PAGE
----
Regulation of T cell receptor-induced activation of the Ras-ERK pathway by diacylglycerol kinase zeta.
T cell development in the thymus and activation of mature T cells in the periphery depend on signals stimulated by engagement of the T cell antigen receptor (TCR). Among the second messenger cascades initiated by TCR ligation include the phosphatidylinositol pathway where the membrane phospholipid, phosphatidylinositol 4,5-bisphosphate, is hydrolyzed to inositol 1,4,5-trisphosphate and diacylglycerol (DAG). Inositol 1,4,5-trisphosphate signals a rise in intracellular free calcium, leading to translocation of nuclear factor of activated T cells into the nucleus. DAG activates RasGRP and protein kinase C theta. Because both RasGRP and protein kinase C theta are essential for thymocyte and T cell function, it is critical to understand how DAG is regulated. In this report, we demonstrate expression of DAG kinase zeta (DGKzeta, the enzyme that catalyzes the conversion of DAG to phosphatidic acid) in multiple lymphoid organs, with highest expression observed within the T cell compartment. Overexpression studies in Jurkat T cells indicate that DGKzeta interferes with TCR-induced Ras and ERK activation, AP-1 induction, and expression of the activation marker CD69. In contrast, TCR-stimulated calcium influx is not altered. Mutational analysis indicates that the kinase and DAG binding domains, but not the ankyrin repeats of DGKzeta, are required for its inhibitory effects. Collectively these studies demonstrate a potential role of DGKzeta to function as a selective negative regulator of DAG signaling on T cell activation and provide the first structure/function analysis of this enzyme in T cells.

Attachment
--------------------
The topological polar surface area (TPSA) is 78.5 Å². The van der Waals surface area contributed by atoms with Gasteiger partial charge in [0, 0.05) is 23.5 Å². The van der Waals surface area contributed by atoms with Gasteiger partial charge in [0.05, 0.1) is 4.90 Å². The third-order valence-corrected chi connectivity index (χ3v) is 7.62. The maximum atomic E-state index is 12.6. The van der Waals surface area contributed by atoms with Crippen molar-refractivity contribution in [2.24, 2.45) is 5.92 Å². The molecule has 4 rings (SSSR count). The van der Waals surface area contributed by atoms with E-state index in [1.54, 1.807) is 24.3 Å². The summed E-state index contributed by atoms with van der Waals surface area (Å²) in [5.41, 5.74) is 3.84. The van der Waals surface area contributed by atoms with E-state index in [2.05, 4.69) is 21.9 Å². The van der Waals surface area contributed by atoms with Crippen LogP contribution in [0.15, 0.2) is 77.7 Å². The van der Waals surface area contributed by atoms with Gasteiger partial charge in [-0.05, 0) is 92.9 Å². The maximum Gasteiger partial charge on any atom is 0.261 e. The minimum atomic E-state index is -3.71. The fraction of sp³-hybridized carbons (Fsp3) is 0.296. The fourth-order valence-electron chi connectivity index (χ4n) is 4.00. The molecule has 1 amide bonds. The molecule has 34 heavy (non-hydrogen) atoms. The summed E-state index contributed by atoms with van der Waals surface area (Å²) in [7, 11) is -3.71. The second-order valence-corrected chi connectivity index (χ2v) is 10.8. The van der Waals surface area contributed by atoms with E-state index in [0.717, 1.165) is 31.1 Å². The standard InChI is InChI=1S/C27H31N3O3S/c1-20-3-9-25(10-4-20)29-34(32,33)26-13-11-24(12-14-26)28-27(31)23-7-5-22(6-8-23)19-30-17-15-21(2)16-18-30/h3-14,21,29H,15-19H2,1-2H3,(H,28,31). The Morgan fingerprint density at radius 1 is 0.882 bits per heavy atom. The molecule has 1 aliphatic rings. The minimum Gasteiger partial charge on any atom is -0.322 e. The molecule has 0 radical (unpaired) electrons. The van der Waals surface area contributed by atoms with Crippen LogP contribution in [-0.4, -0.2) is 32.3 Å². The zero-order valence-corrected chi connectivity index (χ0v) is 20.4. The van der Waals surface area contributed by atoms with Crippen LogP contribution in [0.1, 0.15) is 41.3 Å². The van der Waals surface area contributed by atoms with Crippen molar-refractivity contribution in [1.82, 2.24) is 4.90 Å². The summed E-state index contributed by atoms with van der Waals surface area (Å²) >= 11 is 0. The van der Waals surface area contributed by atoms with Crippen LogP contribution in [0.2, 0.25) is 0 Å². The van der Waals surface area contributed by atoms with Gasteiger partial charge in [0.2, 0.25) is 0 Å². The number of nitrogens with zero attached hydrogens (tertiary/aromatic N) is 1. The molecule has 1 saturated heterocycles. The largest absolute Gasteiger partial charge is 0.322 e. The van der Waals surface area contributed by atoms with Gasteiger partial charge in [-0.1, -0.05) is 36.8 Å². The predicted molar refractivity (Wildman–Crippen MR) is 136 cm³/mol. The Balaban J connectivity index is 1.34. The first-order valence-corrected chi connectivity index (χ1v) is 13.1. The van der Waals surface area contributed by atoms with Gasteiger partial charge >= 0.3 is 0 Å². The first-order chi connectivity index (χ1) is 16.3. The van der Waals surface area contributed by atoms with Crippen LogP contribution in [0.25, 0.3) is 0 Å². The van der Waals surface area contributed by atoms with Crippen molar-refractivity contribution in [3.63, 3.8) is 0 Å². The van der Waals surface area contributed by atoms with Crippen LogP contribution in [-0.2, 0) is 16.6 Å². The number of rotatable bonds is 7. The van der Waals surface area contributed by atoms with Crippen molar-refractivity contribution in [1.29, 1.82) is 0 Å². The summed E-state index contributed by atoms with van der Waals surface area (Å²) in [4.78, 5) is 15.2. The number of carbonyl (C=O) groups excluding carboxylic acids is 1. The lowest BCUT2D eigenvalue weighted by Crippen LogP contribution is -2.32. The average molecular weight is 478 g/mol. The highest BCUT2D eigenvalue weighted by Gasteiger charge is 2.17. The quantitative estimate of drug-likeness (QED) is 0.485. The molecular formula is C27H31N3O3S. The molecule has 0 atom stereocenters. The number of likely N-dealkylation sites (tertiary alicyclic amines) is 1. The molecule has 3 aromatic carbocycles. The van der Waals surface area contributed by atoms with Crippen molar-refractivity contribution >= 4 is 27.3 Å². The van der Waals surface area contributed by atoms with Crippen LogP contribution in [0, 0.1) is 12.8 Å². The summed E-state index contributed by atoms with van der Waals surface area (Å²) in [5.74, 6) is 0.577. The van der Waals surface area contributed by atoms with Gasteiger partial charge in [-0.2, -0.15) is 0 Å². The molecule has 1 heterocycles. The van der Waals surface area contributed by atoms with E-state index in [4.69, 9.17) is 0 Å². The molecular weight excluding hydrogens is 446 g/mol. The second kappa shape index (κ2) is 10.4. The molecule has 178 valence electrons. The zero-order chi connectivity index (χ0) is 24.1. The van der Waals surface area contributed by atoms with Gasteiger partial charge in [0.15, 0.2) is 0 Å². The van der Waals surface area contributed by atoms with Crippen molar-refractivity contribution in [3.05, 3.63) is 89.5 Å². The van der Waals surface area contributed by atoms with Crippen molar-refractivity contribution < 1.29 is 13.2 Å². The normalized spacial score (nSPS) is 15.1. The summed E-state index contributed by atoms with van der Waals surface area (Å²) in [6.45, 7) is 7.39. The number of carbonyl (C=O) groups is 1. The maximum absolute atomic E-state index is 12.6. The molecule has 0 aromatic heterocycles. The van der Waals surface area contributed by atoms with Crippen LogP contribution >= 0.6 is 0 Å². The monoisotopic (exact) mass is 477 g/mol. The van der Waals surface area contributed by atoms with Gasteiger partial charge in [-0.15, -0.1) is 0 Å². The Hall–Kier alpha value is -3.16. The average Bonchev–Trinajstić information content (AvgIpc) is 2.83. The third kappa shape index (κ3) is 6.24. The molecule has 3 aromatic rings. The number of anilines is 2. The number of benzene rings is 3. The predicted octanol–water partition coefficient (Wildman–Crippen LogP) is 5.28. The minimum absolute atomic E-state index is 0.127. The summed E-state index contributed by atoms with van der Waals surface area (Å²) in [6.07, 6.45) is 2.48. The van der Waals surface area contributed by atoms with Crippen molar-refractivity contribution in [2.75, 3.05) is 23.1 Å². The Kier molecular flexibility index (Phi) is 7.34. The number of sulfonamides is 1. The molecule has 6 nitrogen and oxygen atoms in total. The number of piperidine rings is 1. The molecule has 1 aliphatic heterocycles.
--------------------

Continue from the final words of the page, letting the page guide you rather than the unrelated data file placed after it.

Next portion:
Zhong, X-P; Hainey, EA; Olenchock, BA; Zhao, H; Topham, MK; Koretzky, GA
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